Chickpeas are surely the nobility of pulses. They are cheap, can be used raw, milled into flour, tinned – and they keep their shape even after long cooking, as here. This recipe combines a tin of chickpeas with a subtle range of spices that you can make as hot or mild as you wish, depending on which kind of chilli (if any) that you use. The chick peas slumber in their bath of spices, chillies and tomatoes for three hours in a very slow oven, or you could use a slow cooker if you have one.

Serve with home-made or bought flatbreads or rice with a plain yoghourt and lemon dip.

Serves 2

2 banana shallots

Oil for frying

Knob of fresh ginger

5 garlic cloves

1 teasp yellow mustard seeds

½ teasp asafoetida

Crushed seeds from 6 cardamom pods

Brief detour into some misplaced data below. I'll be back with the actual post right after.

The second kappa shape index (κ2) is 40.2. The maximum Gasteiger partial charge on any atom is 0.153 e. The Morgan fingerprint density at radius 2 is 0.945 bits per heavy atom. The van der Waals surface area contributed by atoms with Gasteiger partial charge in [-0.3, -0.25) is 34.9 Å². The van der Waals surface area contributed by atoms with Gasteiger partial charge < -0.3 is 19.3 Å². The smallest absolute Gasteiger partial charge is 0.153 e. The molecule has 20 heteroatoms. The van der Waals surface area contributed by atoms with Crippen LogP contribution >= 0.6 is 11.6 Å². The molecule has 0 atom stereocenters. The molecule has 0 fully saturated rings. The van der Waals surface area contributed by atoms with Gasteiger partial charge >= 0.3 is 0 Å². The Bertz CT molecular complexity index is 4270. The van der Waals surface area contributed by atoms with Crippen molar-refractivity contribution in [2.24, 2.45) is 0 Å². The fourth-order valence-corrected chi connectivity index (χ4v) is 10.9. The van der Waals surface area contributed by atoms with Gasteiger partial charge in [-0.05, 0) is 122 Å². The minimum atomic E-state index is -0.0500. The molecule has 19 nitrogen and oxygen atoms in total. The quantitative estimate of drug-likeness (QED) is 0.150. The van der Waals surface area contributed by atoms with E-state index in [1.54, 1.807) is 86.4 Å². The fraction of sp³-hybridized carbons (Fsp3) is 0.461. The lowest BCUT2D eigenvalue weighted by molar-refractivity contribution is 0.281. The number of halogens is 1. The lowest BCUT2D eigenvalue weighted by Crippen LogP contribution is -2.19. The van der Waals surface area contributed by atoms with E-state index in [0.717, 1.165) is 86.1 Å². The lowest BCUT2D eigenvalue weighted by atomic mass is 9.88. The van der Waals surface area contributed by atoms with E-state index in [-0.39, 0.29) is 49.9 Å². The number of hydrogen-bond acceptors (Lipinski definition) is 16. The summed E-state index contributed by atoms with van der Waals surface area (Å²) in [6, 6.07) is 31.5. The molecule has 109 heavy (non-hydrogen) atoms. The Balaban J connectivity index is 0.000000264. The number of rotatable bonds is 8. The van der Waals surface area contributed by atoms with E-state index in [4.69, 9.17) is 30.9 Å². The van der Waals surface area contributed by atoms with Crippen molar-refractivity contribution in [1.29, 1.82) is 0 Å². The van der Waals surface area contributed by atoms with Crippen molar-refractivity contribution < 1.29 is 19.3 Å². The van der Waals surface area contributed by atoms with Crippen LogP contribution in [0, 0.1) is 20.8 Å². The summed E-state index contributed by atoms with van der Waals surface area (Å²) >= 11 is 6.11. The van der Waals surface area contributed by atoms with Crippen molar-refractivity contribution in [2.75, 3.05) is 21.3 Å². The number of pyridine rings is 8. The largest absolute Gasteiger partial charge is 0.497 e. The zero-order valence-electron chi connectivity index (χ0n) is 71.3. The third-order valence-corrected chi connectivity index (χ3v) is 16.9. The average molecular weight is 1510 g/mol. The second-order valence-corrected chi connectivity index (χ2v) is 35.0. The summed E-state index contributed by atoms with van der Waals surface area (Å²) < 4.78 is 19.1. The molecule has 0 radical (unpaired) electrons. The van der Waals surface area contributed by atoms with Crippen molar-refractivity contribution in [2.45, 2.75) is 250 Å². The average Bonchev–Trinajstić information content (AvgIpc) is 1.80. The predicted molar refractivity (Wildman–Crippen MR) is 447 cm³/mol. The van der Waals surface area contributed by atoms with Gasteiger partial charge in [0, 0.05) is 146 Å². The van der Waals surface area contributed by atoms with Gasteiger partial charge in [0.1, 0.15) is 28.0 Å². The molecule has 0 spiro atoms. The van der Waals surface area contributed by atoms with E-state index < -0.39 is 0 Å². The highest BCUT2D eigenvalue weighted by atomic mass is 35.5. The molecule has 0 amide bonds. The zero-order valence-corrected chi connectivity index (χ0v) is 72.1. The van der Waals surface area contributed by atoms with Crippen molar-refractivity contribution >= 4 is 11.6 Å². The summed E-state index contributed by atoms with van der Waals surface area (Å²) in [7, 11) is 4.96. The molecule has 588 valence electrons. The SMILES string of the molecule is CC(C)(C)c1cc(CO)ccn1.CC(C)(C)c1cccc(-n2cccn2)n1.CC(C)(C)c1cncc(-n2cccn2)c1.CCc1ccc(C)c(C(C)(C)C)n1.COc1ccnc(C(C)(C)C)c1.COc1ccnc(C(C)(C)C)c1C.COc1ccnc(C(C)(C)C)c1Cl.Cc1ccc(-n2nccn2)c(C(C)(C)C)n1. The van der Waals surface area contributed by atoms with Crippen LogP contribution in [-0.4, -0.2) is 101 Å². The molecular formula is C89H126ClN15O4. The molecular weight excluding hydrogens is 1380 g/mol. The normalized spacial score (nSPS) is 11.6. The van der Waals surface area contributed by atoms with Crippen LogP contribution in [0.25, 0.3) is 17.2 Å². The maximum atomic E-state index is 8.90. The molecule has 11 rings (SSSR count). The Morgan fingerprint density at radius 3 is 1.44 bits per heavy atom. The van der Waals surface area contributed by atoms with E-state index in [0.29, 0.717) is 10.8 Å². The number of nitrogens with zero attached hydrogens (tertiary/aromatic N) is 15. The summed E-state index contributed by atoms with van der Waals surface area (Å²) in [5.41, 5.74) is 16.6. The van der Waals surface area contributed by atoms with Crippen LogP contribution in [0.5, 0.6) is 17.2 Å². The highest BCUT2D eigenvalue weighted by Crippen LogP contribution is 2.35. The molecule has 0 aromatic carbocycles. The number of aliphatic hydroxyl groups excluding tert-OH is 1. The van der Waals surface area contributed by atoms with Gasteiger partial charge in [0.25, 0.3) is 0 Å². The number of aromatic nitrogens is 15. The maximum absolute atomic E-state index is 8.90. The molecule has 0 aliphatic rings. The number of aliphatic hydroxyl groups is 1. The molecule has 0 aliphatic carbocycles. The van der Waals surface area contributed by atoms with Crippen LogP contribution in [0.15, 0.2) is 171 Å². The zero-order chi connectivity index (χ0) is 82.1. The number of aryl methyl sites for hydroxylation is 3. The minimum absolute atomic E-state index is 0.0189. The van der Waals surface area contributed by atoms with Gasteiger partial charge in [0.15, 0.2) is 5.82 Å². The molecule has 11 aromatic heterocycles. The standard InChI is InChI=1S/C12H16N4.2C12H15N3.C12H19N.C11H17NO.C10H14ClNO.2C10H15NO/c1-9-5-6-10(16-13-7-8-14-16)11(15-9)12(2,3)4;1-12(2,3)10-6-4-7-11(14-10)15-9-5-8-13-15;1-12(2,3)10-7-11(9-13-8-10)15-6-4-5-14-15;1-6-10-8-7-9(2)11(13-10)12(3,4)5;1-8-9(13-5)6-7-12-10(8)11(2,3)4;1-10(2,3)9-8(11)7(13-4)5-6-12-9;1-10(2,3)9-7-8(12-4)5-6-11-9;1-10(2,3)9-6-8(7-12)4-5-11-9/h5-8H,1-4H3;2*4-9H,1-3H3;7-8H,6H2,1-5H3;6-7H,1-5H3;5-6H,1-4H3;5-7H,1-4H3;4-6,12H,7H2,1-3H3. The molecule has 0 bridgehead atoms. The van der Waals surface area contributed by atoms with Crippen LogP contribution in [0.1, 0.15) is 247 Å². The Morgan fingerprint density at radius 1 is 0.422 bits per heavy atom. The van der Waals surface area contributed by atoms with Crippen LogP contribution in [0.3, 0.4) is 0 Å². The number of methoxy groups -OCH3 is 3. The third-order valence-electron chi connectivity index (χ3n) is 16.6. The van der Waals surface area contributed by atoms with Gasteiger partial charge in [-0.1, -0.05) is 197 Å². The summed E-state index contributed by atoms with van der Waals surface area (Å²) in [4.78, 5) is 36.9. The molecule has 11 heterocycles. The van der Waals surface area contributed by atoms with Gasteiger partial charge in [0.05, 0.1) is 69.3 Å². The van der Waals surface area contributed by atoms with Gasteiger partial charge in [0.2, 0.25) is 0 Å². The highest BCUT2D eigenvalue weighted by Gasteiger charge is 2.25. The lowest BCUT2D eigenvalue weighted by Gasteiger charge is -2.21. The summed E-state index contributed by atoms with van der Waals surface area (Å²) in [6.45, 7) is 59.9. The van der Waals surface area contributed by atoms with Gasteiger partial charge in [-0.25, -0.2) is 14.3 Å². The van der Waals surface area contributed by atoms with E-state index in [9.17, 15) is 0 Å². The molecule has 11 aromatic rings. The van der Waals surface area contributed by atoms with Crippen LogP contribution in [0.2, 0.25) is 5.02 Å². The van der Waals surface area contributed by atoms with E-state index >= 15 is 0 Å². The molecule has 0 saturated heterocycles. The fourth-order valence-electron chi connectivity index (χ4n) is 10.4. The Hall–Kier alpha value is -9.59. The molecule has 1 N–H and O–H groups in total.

1 teasp ground cumin

½ teasp lime powder (optional)

Pinch chilli flakes

2 green and 1 red chilli – hot or mild as you wish

Salt to taste

10 fresh vine tomatoes

2 tablespoons tomato puree

1 tin chickpeas

Slice the shallots as thinly as possible and let them sweat for a good 8 minutes in a little oil. Raise the heat a little and add the grated ginger, stirring it for another minute. Tip in the mustard seeds and wait for them to pop. Reduce the heat and add the peeled, whole garlic cloves then all the other spices and the salt. Let them fry for another 2 minutes on a low heat.

Split the chillies but leave the stems intact; scrape out the seeds.  Add the deseeded chillies to the onions and spices, cooking them for 1 minute, stirring gently.

Meanwhile skin the fresh tomatoes by pouring boiling water over them, counting to 45, then cooling them under the cold tap and slipping off the skins. Add the tomatoes with the tomato puree to the onion and spice mixture and bring it gently to the boil along with the drained chickpeas and a tablespoon or two of water if it looks a little dry.

Put the curry into a tightly sealed casserole dish, set the oven to 100 degrees c. and leave it for 3 hours.

Serve piping hot.